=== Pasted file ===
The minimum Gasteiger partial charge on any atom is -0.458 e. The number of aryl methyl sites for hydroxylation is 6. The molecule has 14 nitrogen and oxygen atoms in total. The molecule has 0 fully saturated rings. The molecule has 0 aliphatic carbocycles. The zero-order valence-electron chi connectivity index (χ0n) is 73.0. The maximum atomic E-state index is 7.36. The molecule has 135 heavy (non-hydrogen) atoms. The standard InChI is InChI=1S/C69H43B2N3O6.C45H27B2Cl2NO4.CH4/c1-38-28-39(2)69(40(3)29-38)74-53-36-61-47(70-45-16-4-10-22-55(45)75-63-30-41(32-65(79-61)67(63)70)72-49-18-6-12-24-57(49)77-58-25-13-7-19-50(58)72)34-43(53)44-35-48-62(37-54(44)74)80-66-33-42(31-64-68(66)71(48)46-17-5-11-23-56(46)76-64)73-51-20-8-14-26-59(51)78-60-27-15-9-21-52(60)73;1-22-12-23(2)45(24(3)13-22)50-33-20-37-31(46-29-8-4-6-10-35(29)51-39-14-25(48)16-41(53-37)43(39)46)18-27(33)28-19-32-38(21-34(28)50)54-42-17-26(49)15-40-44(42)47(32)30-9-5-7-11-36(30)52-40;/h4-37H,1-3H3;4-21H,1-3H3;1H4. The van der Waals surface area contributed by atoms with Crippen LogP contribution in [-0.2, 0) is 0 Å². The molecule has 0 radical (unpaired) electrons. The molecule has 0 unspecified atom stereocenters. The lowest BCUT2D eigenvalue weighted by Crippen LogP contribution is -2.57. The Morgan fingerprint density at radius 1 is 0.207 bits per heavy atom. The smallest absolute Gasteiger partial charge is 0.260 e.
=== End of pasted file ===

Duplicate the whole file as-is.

The minimum Gasteiger partial charge on any atom is -0.458 e. The number of aryl methyl sites for hydroxylation is 6. The molecule has 14 nitrogen and oxygen atoms in total. The molecule has 0 fully saturated rings. The molecule has 0 aliphatic carbocycles. The zero-order valence-electron chi connectivity index (χ0n) is 73.0. The maximum atomic E-state index is 7.36. The molecule has 135 heavy (non-hydrogen) atoms. The standard InChI is InChI=1S/C69H43B2N3O6.C45H27B2Cl2NO4.CH4/c1-38-28-39(2)69(40(3)29-38)74-53-36-61-47(70-45-16-4-10-22-55(45)75-63-30-41(32-65(79-61)67(63)70)72-49-18-6-12-24-57(49)77-58-25-13-7-19-50(58)72)34-43(53)44-35-48-62(37-54(44)74)80-66-33-42(31-64-68(66)71(48)46-17-5-11-23-56(46)76-64)73-51-20-8-14-26-59(51)78-60-27-15-9-21-52(60)73;1-22-12-23(2)45(24(3)13-22)50-33-20-37-31(46-29-8-4-6-10-35(29)51-39-14-25(48)16-41(53-37)43(39)46)18-27(33)28-19-32-38(21-34(28)50)54-42-17-26(49)15-40-44(42)47(32)30-9-5-7-11-36(30)52-40;/h4-37H,1-3H3;4-21H,1-3H3;1H4. The van der Waals surface area contributed by atoms with Crippen LogP contribution in [-0.2, 0) is 0 Å². The molecule has 0 radical (unpaired) electrons. The molecule has 0 unspecified atom stereocenters. The lowest BCUT2D eigenvalue weighted by Crippen LogP contribution is -2.57. The Morgan fingerprint density at radius 1 is 0.207 bits per heavy atom. The smallest absolute Gasteiger partial charge is 0.260 e.